What Do Distal and Proximal Mean? «

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This survival-medicine website provides general information, not individual advice. Most scenarios assume the victim cannot get expert medical help. Please see the disclaimer.

What Do Distal and Proximal Mean?

Distal means farthest away, and proximal means closest to. In the picture, the left side of the wound (represented as being closed with duct tape) is distal to the heart, and the right side is proximal to the heart.

by James Hubbard, M.D., M.P.H.

In medical terminology, distal and proximal, or distally and proximally, describe anatomical locations.

Proximal means closest to, and distal means farthest away.

With reference to a wound on an arm, distal to the wound would be past the wound toward the fingers. Proximal to the wound would be from the wound toward the shoulder.

On the leg, the toes are the most distal, the hip the most proximal.

The knee is proximal to the ankle; the elbow is proximal to the wrist. Get it?

With reference to blood vessels, distal would be furthest from the heart. Proximal closest.

If it’s not clear, please ask in the comments section below.

  • Jai

    Your foot is what to your hip

    • http://thesurvivaldoctor.com/ James Hubbard, MD, MPH

      Your foot is distal to your hip.

  • http://www.jakeshomeworkouts.com/ Jake Long

    This one has been confusing for me. But I think I get it. So is it always in relation to the heart, or the middle of the body?

    • http://thesurvivaldoctor.com/ James Hubbard, MD, MPH

      Yes.

  • Christy Detrick

    does it mean going up toward the body is proximal, and going down is distal?

    • http://thesurvivaldoctor.com/ James Hubbard, MD, MPH

      Yes.

  • susan

    if the point of attachment is the coxal(hip) how is the knee distal to the foot?
    If the point of attachment is the deltoid (shoulder) how is the anticubital(anterior of elbow) proximal the hand ?

  • kayon

    What is the correct directional term to describe the relative position of the hands to the arms

    • http://thesurvivaldoctor.com/ James Hubbard, MD, MPH

      The hands are distal to the arms. The arms are proximal to the hands.

  • Evelyn

    Very often, in textbooks and other references, the muscles of the neck seem to get this definition ‘mixed up’…unless I am the one mixed up. I keep reading that the distal attachment of the anterior and middle scalenes (for example) is the First Rib, and the proximal at the transverse processes.
    My understanding is that it should be the other way around, is that because I view the head as an ‘appendage’? Can you help me clarify and come to a firm decision about this? Maybe these sources don’t consider the heart as the point of reference for the proximal/distal terms.
    Help?

    • http://www.thesurvivaldoctor.com James Hubbard, M.D., M.P.H.

      Evelyn, distal and proximal, of course have to have a reference point. Distal and proximal from what. I’m not sure what the standard reference point is in internal anatomy. Possibly the center of the body? A line from the mid sternum and spine is center and everything is distal to that? I’m not sure.

  • So

    I’m desperated I still don’t understand the difference between distal & proximal.Can someone help me?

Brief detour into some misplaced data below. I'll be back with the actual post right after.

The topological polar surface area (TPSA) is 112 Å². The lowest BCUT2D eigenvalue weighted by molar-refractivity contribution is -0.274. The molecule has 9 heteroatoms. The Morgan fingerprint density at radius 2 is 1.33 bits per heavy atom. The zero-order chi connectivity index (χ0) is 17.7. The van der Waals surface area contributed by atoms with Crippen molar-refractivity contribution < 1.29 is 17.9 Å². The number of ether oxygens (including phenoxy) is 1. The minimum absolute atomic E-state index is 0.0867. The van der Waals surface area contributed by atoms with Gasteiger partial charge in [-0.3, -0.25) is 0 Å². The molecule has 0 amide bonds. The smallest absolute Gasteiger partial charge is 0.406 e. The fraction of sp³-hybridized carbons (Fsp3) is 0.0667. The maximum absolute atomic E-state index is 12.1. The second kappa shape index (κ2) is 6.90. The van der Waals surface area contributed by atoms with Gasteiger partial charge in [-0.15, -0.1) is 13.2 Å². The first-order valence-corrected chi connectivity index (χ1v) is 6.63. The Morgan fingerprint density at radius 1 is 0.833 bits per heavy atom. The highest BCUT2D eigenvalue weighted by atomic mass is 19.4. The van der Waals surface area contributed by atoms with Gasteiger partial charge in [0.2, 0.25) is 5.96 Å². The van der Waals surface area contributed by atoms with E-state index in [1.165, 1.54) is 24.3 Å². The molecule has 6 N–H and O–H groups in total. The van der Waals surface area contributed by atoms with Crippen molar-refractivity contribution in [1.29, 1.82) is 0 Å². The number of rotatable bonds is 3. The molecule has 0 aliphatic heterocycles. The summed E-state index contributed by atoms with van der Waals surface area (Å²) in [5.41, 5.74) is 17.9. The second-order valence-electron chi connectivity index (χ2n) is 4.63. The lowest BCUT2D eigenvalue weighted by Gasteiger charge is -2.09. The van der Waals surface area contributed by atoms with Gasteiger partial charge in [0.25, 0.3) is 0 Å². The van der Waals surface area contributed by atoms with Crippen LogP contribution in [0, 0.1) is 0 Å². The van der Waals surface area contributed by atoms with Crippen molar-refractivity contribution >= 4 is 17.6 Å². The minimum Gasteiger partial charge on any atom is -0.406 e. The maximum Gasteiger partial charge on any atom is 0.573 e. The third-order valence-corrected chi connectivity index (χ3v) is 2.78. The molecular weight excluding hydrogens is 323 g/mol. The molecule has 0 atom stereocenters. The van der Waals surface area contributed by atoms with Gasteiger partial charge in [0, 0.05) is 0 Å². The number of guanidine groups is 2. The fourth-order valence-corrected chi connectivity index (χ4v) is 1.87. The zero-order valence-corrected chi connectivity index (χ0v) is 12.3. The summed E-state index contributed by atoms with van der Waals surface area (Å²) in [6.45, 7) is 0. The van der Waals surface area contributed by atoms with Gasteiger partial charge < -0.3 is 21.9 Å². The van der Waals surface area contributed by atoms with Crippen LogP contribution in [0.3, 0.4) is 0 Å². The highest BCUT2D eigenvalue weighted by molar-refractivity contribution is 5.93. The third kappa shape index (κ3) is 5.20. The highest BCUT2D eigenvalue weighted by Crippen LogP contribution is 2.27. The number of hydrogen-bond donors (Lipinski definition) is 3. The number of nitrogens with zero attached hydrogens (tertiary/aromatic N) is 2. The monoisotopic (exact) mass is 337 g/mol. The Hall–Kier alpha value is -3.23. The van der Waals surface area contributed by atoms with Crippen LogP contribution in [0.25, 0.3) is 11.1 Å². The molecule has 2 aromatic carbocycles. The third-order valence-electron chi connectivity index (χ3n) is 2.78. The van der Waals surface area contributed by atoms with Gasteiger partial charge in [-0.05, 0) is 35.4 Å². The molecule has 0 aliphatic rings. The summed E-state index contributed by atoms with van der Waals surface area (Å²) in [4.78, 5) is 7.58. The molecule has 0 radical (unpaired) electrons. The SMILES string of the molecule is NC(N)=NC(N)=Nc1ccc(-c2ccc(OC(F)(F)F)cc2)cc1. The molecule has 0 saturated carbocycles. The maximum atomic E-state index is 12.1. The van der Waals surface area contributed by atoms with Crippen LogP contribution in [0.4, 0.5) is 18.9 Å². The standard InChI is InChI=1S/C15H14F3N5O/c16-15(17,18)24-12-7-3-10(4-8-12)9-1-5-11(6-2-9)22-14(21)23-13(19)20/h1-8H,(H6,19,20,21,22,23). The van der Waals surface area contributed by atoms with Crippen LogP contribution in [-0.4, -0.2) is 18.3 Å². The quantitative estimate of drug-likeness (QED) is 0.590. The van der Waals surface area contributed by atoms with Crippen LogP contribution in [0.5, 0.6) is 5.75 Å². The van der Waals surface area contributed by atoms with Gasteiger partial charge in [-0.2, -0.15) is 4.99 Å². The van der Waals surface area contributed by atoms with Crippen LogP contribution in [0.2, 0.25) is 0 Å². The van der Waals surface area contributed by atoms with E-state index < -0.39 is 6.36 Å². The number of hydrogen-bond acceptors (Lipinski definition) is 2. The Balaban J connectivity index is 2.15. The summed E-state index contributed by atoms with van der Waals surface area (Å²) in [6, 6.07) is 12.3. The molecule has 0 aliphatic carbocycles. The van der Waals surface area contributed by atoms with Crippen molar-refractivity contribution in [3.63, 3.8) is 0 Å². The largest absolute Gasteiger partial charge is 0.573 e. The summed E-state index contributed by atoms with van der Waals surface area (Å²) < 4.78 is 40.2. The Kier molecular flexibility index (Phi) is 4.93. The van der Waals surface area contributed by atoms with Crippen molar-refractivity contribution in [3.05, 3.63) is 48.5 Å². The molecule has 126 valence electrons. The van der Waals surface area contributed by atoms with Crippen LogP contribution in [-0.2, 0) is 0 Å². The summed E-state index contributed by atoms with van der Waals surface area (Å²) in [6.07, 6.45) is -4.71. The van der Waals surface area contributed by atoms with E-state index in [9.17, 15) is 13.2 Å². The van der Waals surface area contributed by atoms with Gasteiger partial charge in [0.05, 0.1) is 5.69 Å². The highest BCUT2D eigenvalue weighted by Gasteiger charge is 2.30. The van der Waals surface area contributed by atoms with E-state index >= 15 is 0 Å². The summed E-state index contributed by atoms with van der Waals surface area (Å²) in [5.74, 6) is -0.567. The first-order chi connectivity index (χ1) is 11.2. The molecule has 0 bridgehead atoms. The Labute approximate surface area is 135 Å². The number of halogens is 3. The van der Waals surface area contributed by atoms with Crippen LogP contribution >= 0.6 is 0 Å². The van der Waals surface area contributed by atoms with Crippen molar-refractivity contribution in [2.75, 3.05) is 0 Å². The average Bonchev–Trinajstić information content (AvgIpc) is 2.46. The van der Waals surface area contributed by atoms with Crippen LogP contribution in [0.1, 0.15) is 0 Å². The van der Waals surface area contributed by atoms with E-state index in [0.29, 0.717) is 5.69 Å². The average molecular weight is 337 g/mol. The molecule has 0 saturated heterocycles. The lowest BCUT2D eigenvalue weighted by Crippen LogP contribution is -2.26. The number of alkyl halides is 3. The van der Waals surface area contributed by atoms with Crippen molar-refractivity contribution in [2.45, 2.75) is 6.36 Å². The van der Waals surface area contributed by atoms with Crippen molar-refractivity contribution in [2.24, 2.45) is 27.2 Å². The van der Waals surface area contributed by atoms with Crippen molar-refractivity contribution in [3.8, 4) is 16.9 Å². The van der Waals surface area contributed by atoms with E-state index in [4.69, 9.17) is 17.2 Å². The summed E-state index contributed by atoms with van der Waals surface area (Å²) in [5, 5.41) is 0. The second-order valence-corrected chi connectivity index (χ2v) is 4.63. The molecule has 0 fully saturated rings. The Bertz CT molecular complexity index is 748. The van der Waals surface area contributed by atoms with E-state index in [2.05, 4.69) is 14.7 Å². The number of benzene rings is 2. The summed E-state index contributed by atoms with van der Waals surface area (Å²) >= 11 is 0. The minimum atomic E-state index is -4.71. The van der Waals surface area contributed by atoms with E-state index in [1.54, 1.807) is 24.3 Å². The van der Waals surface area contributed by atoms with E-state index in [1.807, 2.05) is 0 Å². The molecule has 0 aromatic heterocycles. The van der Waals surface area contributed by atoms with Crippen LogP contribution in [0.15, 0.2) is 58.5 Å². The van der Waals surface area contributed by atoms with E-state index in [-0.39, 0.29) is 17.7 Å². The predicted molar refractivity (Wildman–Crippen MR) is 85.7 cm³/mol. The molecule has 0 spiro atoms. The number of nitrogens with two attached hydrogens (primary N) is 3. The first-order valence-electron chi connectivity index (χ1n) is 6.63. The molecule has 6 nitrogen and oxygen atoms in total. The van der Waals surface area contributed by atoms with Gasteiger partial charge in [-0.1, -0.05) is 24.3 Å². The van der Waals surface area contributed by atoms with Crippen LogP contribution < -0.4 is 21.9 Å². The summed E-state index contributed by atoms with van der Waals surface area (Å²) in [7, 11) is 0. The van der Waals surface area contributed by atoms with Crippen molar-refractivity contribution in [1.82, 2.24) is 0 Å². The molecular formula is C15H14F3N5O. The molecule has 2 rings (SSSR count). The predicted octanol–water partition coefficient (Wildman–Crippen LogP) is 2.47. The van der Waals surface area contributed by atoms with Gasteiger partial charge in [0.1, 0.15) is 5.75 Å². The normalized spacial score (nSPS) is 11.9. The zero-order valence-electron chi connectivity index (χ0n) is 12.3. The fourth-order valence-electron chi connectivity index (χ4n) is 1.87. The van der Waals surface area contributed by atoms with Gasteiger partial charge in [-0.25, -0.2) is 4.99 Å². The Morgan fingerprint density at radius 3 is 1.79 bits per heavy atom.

• http://www.thesurvivaldoctor.com James Hubbard, M.D., M.P.H.

      So, distal is downstream, proximal is upstream. Disal is farthest away from the heart. Proximal is closest. For a wound on the forearm, the most distal part of your arm is your fingertip. The most proximal part of your arm is your shoulder.

      • Laura

        and when we talk about the intrument used in a surgery..do we use the patient or the surgeon as the reference point?

        • http://thesurvivaldoctor.com/ James Hubbard, MD, MPH

          I’m not sure when that is used, if we’re talking about some instrument the surgeon is using, I would guess you’d use the surgeon.

  • Lorraine

    When speaking of distal and proximal, is it ever correct to say “The elbow is proximal from the wrist?” Or, are you only supposed to use the word ‘to’ and say “The wrist is distal to the elbow?”

    • http://www.thesurvivaldoctor.com James Hubbard, M.D., M.P.H.

      Lorraine, I guess either way could be used. I’ve always heard and read “to” used in that context, but as long as you get the point across it really doesn’t matter, in my opinion.

  • http://www.thesurvivaldoctor.com James Hubbard, M.D., M.P.H.

    Yes. The patient’s right hand is distal to his right wrist. Or the other way around, the wrist is proximal to the hand.

  • Jonothan C.

    I have been preparing for the EMT-Basic National Registry Exam and one of the topics that I have been studying is anatomy. When explaining the terms “distal” and “proximal” the test prep book that I am using (Kaplan) gives this example, “The patient’s right hand is proximal to the patient’s right wrist and distal to the patient’s right shoulder.” Part of this does not make sense to me. How is the right hand proximal to the right wrist? Shouldn’t it be distal since the hand is further away from the trunk than the wrist?

    • HairyGuy

      no. the hand is proximal to the right wrist while the elbow (not sure of its medical term) area is distal to the wrist. we are comparing two direct parts. we do not care about using the center of the body (trunk) as part of the comparison. regarding the quote, it basically says that the patient’s right hand is close to the wrist while it is far from the shoulder. that’s all.

      • http://thesurvivaldoctor.com/ James Hubbard, MD, MPH

        The right hand is distal to the right wrist. The right elbow is proximal to the right wrist.